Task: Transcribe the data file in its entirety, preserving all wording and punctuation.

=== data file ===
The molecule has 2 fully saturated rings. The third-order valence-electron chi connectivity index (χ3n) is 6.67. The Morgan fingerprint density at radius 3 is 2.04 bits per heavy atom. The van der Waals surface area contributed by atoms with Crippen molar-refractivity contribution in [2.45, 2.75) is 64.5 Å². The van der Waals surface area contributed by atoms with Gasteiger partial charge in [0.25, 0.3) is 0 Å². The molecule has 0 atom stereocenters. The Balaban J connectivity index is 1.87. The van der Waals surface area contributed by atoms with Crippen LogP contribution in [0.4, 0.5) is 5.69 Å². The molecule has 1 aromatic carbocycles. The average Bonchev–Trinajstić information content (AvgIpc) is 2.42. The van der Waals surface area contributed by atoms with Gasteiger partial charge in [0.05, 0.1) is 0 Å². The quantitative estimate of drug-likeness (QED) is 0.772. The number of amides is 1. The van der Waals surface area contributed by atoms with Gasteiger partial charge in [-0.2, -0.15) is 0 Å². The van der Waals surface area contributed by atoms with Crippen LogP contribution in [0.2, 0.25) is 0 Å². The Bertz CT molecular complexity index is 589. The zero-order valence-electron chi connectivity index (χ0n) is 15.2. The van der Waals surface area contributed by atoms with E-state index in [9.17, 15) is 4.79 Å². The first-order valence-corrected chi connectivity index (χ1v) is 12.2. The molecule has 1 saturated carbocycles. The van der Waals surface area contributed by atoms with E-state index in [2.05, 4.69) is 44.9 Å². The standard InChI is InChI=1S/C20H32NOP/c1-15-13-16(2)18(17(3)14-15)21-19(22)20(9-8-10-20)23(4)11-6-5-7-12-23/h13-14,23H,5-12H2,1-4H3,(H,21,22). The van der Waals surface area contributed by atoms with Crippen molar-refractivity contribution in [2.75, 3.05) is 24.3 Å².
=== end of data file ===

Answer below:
The molecule has 2 fully saturated rings. The third-order valence-electron chi connectivity index (χ3n) is 6.67. The Morgan fingerprint density at radius 3 is 2.04 bits per heavy atom. The van der Waals surface area contributed by atoms with Crippen molar-refractivity contribution in [2.45, 2.75) is 64.5 Å². The van der Waals surface area contributed by atoms with Gasteiger partial charge in [0.25, 0.3) is 0 Å². The molecule has 0 atom stereocenters. The Balaban J connectivity index is 1.87. The van der Waals surface area contributed by atoms with Crippen LogP contribution in [0.4, 0.5) is 5.69 Å². The molecule has 1 aromatic carbocycles. The average Bonchev–Trinajstić information content (AvgIpc) is 2.42. The van der Waals surface area contributed by atoms with Gasteiger partial charge in [0.05, 0.1) is 0 Å². The quantitative estimate of drug-likeness (QED) is 0.772. The number of amides is 1. The van der Waals surface area contributed by atoms with Gasteiger partial charge in [-0.2, -0.15) is 0 Å². The van der Waals surface area contributed by atoms with Crippen LogP contribution in [0.2, 0.25) is 0 Å². The Bertz CT molecular complexity index is 589. The zero-order valence-electron chi connectivity index (χ0n) is 15.2. The van der Waals surface area contributed by atoms with E-state index in [9.17, 15) is 4.79 Å². The first-order valence-corrected chi connectivity index (χ1v) is 12.2. The molecule has 1 saturated carbocycles. The van der Waals surface area contributed by atoms with E-state index in [2.05, 4.69) is 44.9 Å². The standard InChI is InChI=1S/C20H32NOP/c1-15-13-16(2)18(17(3)14-15)21-19(22)20(9-8-10-20)23(4)11-6-5-7-12-23/h13-14,23H,5-12H2,1-4H3,(H,21,22). The van der Waals surface area contributed by atoms with Crippen molar-refractivity contribution in [2.75, 3.05) is 24.3 Å².